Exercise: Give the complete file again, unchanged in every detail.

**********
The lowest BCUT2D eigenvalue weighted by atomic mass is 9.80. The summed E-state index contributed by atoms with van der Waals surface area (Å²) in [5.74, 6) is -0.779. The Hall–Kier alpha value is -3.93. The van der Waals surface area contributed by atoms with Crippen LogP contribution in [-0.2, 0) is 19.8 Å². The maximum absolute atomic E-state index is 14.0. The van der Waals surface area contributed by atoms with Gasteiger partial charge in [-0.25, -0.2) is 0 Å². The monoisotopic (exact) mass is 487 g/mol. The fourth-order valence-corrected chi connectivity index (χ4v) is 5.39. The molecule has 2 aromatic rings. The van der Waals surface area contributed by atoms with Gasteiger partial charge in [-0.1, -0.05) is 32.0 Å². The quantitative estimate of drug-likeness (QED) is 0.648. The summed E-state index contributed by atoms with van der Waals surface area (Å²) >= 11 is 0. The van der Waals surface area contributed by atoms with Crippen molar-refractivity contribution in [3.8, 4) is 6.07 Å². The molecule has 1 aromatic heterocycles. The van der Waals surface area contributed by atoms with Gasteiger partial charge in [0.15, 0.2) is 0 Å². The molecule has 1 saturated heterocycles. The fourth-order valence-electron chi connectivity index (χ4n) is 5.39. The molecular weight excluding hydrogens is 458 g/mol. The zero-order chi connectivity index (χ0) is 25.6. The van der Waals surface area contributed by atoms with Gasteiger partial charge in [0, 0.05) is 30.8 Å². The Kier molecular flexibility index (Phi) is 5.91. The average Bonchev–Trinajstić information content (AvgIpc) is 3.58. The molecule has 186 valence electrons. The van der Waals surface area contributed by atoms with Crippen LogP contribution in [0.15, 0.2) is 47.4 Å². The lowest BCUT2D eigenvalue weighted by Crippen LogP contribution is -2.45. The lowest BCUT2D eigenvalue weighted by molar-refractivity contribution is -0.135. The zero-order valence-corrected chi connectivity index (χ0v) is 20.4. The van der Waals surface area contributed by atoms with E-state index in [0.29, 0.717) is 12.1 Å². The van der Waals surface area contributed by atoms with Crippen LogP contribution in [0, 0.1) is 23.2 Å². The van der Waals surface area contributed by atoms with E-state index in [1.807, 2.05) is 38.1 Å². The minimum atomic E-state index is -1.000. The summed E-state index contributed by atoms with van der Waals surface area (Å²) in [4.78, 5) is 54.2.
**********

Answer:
The lowest BCUT2D eigenvalue weighted by atomic mass is 9.80. The summed E-state index contributed by atoms with van der Waals surface area (Å²) in [5.74, 6) is -0.779. The Hall–Kier alpha value is -3.93. The van der Waals surface area contributed by atoms with Crippen LogP contribution in [-0.2, 0) is 19.8 Å². The maximum absolute atomic E-state index is 14.0. The van der Waals surface area contributed by atoms with Gasteiger partial charge in [-0.25, -0.2) is 0 Å². The monoisotopic (exact) mass is 487 g/mol. The fourth-order valence-corrected chi connectivity index (χ4v) is 5.39. The molecule has 2 aromatic rings. The van der Waals surface area contributed by atoms with Gasteiger partial charge in [-0.1, -0.05) is 32.0 Å². The quantitative estimate of drug-likeness (QED) is 0.648. The summed E-state index contributed by atoms with van der Waals surface area (Å²) >= 11 is 0. The van der Waals surface area contributed by atoms with Crippen molar-refractivity contribution in [3.8, 4) is 6.07 Å². The molecule has 1 aromatic heterocycles. The van der Waals surface area contributed by atoms with Gasteiger partial charge in [0.15, 0.2) is 0 Å². The molecule has 1 saturated heterocycles. The fourth-order valence-electron chi connectivity index (χ4n) is 5.39. The molecular weight excluding hydrogens is 458 g/mol. The zero-order chi connectivity index (χ0) is 25.6. The van der Waals surface area contributed by atoms with Gasteiger partial charge in [0, 0.05) is 30.8 Å². The Kier molecular flexibility index (Phi) is 5.91. The average Bonchev–Trinajstić information content (AvgIpc) is 3.58. The molecule has 186 valence electrons. The van der Waals surface area contributed by atoms with Crippen LogP contribution in [0.15, 0.2) is 47.4 Å². The lowest BCUT2D eigenvalue weighted by Crippen LogP contribution is -2.45. The lowest BCUT2D eigenvalue weighted by molar-refractivity contribution is -0.135. The zero-order valence-corrected chi connectivity index (χ0v) is 20.4. The van der Waals surface area contributed by atoms with E-state index in [0.29, 0.717) is 12.1 Å². The van der Waals surface area contributed by atoms with Crippen LogP contribution in [0, 0.1) is 23.2 Å². The van der Waals surface area contributed by atoms with E-state index in [1.807, 2.05) is 38.1 Å². The minimum atomic E-state index is -1.000. The summed E-state index contributed by atoms with van der Waals surface area (Å²) in [4.78, 5) is 54.2.